Well I do think that one of the good things that we did, which fell absolutely flat on its face, was Richard Boyers' initiative to draw up a statement of philosophy of a national broadcaster. Richard did nearly all the work of it and he sweated over it, and I thought it was terribly important because the ABC ... because especially at that time when there were all the pressures for ratings and the distinction between the ABC and other broadcasters was becoming increasingly blurred, and the ABC's got this unique role to do what the commercials can't or won't: to have a leadership role, perhaps, if you like, to train people for the rest of the media, to set standards, and above all, of course, it's independent news gathering. And ... and people get frenzied about the ABC being left-wing, but I always point out that the act says the ABC is part of the broadcasting system of Australia, if per impossiblé one day, all the rest of the media in Australia became left-wing, then it'd be the ABC's obligation, in my view, to become right-wing. But the ABC presents views that were simply not heard elsewhere in our media, and in a democracy you need that. So I felt very passionately about that, but alas, when the booklet was launched it was launched with about three others all about new engineering gadgets and goodness knows what. Richard was not even invited to the launch, and it simply wasn't distributed. I lent my copy to someone. I don't know where it's got to, and it simply ... and most people in the organisation never heard of it and never read it. I thought that was an important matter just to give us ... people a sense of their purpose. I mean, many people in the ABC have a sort of intuitive knowledge of what their doing, but that would have been important. And the other thing ... pet hobby ... the other two pet hobbies that I had was decentralisation. Well that was impossible for financial reasons, although it was absurd that particularly here in Perth, so far away from the rest of the continent with the satellite, with Perth being the other hinge of that satellite beam. I know about the time differences, but ... and we had a couple of good filmmakers here at the time. Why we couldn't use the talent that we had over here and also to stimulate filmmakers, local filmmakers, but no, no, that didn't happen. A little bit is beginning to happen now and the third, of course my other pet hobby, was Aboriginal broadcasting, and there the ABC has done good things. It's trained numbers of Aboriginal broadcasters, and one of the great things: I was invited up to the opening of the broadcasting station on Thursday Island and that was gorgeous because they're very religious people you see, and it was opened with a reading. I had to read, 'In the beginning was the word' and oh, I loved that. And ... and that ... that it was one of the ABC's proud records, I think.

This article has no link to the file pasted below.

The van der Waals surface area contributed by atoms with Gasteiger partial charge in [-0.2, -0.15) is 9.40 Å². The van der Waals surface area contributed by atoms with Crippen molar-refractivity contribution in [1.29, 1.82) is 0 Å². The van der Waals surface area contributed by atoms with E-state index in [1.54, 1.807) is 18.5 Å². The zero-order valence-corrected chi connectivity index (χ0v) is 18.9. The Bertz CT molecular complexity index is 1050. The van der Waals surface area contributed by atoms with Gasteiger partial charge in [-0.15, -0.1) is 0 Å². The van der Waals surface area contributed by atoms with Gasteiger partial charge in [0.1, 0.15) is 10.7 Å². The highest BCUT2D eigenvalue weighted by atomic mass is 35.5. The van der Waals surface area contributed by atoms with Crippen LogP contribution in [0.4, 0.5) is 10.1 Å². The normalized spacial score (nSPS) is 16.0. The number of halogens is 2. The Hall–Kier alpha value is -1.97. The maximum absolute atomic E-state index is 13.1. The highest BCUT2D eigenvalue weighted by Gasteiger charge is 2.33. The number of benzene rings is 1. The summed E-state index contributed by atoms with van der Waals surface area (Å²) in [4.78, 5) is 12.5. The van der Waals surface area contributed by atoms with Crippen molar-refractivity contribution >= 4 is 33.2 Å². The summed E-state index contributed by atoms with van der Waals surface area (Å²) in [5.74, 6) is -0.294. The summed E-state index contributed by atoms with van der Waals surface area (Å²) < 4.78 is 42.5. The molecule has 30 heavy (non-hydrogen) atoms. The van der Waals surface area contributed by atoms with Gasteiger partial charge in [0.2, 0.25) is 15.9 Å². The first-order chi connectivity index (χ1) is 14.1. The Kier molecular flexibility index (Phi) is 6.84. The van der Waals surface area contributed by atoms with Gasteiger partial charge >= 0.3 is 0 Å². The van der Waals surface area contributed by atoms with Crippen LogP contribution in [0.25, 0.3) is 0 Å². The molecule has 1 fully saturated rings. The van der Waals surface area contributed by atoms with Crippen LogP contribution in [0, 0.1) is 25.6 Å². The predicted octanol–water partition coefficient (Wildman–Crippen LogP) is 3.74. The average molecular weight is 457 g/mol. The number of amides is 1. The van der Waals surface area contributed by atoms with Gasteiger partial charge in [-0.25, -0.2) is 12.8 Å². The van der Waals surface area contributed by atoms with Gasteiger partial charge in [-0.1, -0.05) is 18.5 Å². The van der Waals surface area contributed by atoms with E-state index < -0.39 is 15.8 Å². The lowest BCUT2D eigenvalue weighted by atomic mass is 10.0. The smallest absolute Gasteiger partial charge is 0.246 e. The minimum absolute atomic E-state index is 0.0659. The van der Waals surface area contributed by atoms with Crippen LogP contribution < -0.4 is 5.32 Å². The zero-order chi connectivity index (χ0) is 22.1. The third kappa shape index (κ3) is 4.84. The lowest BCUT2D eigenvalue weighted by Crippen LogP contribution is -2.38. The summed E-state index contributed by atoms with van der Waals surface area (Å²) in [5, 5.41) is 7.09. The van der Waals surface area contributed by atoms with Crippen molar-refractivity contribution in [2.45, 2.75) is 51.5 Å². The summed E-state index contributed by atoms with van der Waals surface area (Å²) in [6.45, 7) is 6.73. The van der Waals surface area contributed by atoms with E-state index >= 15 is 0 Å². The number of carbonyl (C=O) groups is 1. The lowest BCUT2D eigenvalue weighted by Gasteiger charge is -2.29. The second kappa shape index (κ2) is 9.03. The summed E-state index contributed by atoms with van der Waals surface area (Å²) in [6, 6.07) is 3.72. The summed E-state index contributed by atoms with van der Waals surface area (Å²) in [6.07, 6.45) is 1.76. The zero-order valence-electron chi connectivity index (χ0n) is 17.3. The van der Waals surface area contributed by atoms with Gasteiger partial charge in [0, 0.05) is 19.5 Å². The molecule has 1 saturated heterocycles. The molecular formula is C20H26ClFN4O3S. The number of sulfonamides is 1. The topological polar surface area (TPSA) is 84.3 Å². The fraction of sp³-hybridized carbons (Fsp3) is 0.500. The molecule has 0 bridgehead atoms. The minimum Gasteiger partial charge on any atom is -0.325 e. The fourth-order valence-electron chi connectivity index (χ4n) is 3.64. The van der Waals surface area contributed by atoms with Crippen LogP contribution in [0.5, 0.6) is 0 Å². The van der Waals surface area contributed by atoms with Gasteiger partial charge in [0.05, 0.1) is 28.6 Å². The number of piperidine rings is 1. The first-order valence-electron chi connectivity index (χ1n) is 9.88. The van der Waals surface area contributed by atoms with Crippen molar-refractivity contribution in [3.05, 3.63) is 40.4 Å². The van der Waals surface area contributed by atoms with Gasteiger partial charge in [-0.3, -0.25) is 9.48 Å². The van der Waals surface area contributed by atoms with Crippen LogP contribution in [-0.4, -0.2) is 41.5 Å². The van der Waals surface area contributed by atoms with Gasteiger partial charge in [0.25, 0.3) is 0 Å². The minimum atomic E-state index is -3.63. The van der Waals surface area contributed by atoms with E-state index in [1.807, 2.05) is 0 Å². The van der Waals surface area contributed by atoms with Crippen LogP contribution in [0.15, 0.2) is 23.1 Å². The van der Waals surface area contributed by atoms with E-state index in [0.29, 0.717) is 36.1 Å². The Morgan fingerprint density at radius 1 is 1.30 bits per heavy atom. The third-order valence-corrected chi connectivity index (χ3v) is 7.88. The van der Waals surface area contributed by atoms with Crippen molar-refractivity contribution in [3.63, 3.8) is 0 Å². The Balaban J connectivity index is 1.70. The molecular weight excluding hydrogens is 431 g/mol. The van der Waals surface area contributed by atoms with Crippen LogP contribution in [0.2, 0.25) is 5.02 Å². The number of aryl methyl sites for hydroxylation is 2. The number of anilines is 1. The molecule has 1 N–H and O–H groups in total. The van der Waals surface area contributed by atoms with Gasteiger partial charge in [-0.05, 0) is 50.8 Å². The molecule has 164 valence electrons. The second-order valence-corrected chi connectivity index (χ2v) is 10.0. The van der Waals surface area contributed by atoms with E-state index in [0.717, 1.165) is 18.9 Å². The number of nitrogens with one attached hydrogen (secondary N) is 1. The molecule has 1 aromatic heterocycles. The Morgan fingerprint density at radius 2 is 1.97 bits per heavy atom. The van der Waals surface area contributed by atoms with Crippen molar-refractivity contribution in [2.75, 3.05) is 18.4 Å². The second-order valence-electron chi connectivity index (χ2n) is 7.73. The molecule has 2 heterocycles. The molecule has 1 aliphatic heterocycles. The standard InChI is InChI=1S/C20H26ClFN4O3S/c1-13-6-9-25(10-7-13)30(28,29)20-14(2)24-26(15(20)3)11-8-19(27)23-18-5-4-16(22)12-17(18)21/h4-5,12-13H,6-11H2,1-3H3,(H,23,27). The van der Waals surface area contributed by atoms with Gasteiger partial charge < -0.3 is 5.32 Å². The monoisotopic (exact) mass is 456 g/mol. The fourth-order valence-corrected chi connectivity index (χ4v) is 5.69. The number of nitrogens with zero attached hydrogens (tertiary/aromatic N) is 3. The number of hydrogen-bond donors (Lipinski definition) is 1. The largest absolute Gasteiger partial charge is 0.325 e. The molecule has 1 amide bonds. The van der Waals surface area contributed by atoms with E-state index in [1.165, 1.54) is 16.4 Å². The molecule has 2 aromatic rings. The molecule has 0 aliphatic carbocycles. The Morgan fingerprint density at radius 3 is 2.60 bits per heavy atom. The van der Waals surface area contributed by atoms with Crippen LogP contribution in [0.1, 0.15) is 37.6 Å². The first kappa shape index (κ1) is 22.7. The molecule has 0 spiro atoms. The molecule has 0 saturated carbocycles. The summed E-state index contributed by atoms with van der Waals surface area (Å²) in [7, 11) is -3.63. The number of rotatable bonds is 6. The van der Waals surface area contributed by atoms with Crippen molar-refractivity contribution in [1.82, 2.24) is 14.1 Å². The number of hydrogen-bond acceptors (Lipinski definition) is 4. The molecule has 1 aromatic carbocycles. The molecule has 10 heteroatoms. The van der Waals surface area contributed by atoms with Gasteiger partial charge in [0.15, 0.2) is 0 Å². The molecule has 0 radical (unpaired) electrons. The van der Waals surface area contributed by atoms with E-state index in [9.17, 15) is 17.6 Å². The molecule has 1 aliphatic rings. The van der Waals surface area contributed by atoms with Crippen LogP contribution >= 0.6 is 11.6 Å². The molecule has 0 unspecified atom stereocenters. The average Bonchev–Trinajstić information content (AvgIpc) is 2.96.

So you brought to the board a lot of strong and good ideas, as indeed you brought strong and good ideas to a lot of other platforms. And yet you didn't achieve the goal of getting them implemented. Do you think that perhaps that's been something that has happened with a lot of the other causes: that your voice isn't heard. Why do you think that's so?

Because I'm not a good organiser. That's why I'd say that I'd never be a good superior. I've got ideas but I don't follow them through, and I'm also busy doing about sixty different things at once and I need somebody to organise things for me, and to pick things up and get them running. I'm no good at lobbying. I always feel a bit ashamed at sort of badgering people and I always think, well, if it's a good idea it ought to get through and of course that's perfectly ridiculous. And then also if you live in Perth, it's very very difficult to do the appropriate lobbying. I mean, I always say that people really get to know things by talking to somebody in the lift. Although I did then formulate Brady's first law, which is that the strength, intensity and accuracy of the rumour is in direct proportion to the distance from the centre. But that was in the old days, before they cracked down on the use of phones in the ABC. So for all those reasons I was completely ineffectual and also the little nun. And you see also I did make that terrible boo boo when I was first appointed, and the journalist was on the doorstep. I'd just heard that I'd been appointed and there was a journalist, who asked me what I thought about television, and I said, 'Oh, poo, I never watch it'. What I meant was, we've got this old Belfast Irish lady who used to hog our one-and-only television set and watch things like the Sale of the Century and so on. So what I meant was that I had a great disgust with most commercial television, but it was not a fortunate beginning. And you see I do not look before I leap, and I often make foolish remarks. And then of course I ... well I think I was set up. When we decreed that homosexual people living together - if one partner worked for the ABC and was moved interstate, that the partner will be treated, for the purposes of the exercise, as if a married person, or a partner. Now that seemed to be absolutely appropriate and perfectly right. But some fool, I think someone in the ABC who wanted to do us in - there were a lot of people there who were trying to do in the board - press-released that and it was out in glorious technicolour. And guess who was the mug who was asked to defend it on PM? I was. I happened to be in Geraldton at that time, and Geraldton was not a centre of light and reason and all that stuff, and so that ... that I think discredited me a lot. That ... many people were very frenzied about the wicked nun defending homosexual people. So in all sorts of ways I really wasn't a success, and I was jolly glad when I wasn't reappointed, because I found it absolutely exhausting. I put everything that I had into it ... I ... because I thought it was dishonest to go on, collecting my full salary since I was going to be away so much. As you know it takes three days really to go to a one day meeting in Perth, so I went on half pay, but it didn't mean I got half work. And I used to spend an awful lot of time reading papers and meeting people and visiting the ABC, and then, as you know, the flying is pretty tiring and then I used to try to stay on in Sydney and meet more people.